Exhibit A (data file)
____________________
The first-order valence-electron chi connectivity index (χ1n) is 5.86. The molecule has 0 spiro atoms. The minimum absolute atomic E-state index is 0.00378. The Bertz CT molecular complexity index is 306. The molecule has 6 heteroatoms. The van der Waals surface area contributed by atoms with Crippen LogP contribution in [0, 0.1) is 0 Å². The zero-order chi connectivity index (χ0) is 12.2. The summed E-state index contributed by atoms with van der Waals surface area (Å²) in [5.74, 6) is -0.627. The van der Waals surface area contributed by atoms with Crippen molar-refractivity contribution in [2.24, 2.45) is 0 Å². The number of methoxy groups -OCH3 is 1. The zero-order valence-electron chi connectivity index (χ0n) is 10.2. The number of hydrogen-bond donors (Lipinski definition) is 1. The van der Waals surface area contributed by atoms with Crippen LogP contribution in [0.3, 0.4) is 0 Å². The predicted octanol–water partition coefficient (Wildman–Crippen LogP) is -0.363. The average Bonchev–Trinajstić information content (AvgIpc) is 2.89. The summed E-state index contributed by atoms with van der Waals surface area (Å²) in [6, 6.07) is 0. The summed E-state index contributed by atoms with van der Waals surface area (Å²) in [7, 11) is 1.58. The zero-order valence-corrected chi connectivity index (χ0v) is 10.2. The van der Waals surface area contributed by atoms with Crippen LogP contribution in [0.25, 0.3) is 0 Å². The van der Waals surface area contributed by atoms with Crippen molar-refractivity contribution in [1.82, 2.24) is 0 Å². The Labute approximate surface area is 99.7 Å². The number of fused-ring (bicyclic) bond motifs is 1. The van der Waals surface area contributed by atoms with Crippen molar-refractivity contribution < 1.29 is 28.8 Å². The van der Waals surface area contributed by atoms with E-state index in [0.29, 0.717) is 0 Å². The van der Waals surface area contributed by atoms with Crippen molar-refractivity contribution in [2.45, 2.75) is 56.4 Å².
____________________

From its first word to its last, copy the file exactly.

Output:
The first-order valence-electron chi connectivity index (χ1n) is 5.86. The molecule has 0 spiro atoms. The minimum absolute atomic E-state index is 0.00378. The Bertz CT molecular complexity index is 306. The molecule has 6 heteroatoms. The van der Waals surface area contributed by atoms with Crippen LogP contribution in [0, 0.1) is 0 Å². The zero-order chi connectivity index (χ0) is 12.2. The summed E-state index contributed by atoms with van der Waals surface area (Å²) in [5.74, 6) is -0.627. The van der Waals surface area contributed by atoms with Crippen molar-refractivity contribution in [2.24, 2.45) is 0 Å². The number of methoxy groups -OCH3 is 1. The zero-order valence-electron chi connectivity index (χ0n) is 10.2. The number of hydrogen-bond donors (Lipinski definition) is 1. The van der Waals surface area contributed by atoms with Crippen LogP contribution in [0.3, 0.4) is 0 Å². The predicted octanol–water partition coefficient (Wildman–Crippen LogP) is -0.363. The average Bonchev–Trinajstić information content (AvgIpc) is 2.89. The summed E-state index contributed by atoms with van der Waals surface area (Å²) in [6, 6.07) is 0. The summed E-state index contributed by atoms with van der Waals surface area (Å²) in [7, 11) is 1.58. The zero-order valence-corrected chi connectivity index (χ0v) is 10.2. The van der Waals surface area contributed by atoms with Crippen LogP contribution in [0.25, 0.3) is 0 Å². The van der Waals surface area contributed by atoms with Crippen molar-refractivity contribution in [1.82, 2.24) is 0 Å². The Labute approximate surface area is 99.7 Å². The number of fused-ring (bicyclic) bond motifs is 1. The van der Waals surface area contributed by atoms with Crippen molar-refractivity contribution < 1.29 is 28.8 Å². The van der Waals surface area contributed by atoms with E-state index in [0.29, 0.717) is 0 Å². The van der Waals surface area contributed by atoms with Crippen molar-refractivity contribution in [2.45, 2.75) is 56.4 Å².